Based at Heatherton, in Melbourne’s southeast, Moog Australia is a subsidiary of a US designer of motion control systems. It is among a small number of Victorian businesses in line to secure a rich pipeline of work for the Australian Defence Force’s Land 400 project, the army’s next-generation combat vehicles.
Defence is seeking to phase out light armoured vehicles deemed unfit for active service over the next decade or so, resulting in a consignment of more than 200 replacements.
Moog Australia is a co-partner to a bid from BAE Systems Australia, the local arm of Britain’s BAE Systems, which is based in Adelaide and has a research facility in Melbourne. These two companies have been shortlisted by Defence.
“We’ve put together a very compelling offer for the nation — one that will deliver the type of enduring manufacturing and technology jobs that Australians are looking for,” BAE Systems’ Land 400 vice-president Brian Gathright said.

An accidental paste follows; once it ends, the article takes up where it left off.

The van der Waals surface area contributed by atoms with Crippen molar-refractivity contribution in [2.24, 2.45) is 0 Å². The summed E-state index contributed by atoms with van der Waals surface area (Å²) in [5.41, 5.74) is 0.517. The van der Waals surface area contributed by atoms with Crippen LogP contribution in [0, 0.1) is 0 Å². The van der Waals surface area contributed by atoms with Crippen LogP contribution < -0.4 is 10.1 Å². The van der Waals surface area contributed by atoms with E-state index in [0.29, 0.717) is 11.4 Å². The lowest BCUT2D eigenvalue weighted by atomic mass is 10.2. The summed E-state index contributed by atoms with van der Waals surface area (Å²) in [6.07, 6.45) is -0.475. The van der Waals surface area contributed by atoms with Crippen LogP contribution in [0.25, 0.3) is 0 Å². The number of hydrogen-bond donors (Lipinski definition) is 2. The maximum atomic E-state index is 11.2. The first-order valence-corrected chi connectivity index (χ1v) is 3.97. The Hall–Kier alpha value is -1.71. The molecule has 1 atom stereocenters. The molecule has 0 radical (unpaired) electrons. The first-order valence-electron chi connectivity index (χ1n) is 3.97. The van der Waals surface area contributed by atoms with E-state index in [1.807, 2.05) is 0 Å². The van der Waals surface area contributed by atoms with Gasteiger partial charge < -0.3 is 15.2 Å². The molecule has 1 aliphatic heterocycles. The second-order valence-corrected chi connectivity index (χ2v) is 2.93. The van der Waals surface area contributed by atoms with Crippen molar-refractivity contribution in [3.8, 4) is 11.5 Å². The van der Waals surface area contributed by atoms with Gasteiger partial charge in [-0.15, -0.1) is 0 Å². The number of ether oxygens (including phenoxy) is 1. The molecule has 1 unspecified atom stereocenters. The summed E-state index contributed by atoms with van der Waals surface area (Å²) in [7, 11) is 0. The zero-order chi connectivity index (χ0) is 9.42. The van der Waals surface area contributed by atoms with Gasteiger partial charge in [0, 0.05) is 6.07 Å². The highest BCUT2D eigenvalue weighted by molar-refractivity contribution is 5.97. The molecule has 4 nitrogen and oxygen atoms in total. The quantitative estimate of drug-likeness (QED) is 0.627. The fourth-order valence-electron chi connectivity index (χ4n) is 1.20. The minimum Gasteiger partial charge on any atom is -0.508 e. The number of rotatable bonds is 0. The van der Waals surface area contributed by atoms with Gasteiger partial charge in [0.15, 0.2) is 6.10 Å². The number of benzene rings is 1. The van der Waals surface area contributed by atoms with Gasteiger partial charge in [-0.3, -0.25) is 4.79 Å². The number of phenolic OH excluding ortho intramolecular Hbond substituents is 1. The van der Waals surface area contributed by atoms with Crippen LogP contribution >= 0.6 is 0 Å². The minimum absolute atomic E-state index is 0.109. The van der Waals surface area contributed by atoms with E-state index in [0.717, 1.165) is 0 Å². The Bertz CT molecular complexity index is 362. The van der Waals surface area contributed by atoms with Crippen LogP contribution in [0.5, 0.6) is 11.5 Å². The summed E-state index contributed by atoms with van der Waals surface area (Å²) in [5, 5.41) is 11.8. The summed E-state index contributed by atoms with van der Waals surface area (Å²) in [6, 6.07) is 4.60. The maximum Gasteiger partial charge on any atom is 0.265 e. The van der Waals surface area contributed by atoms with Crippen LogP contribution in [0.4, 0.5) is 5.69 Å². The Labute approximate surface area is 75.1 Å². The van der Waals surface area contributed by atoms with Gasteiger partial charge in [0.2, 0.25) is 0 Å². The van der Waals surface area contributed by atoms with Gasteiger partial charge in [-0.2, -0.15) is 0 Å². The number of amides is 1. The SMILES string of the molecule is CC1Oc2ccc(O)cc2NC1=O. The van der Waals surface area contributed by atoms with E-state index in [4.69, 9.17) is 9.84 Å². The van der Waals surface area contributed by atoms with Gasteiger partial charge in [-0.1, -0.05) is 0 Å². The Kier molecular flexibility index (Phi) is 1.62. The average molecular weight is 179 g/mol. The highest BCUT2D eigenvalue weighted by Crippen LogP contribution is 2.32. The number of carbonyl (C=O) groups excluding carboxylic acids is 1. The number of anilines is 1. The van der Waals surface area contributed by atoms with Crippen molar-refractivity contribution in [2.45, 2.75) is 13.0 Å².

BAE has also revealed other Victorian manufacturers on its ticket included Moorabbin hull-maker Marand, Croydon South electronics specialist MoTeC and Campbellfield-based seatbelt and harness maker APV Corporation.
Collectively, these businesses would share in $200 million in contracts, which would create an estimated 100 supply-chain jobs for the state.
Moog Australia would make the gun turret controller for BAE and Patria’s eight-wheeled AMV35 combat vehicle.
Mr O’Connor said the company would need to add 23 staff to its 25-strong workforce to handle the workload.
“These are hi-tech permanent roles in design and then we’d also support the vehicle’s 20 to 25 years of maintenance.”
03 9561 6044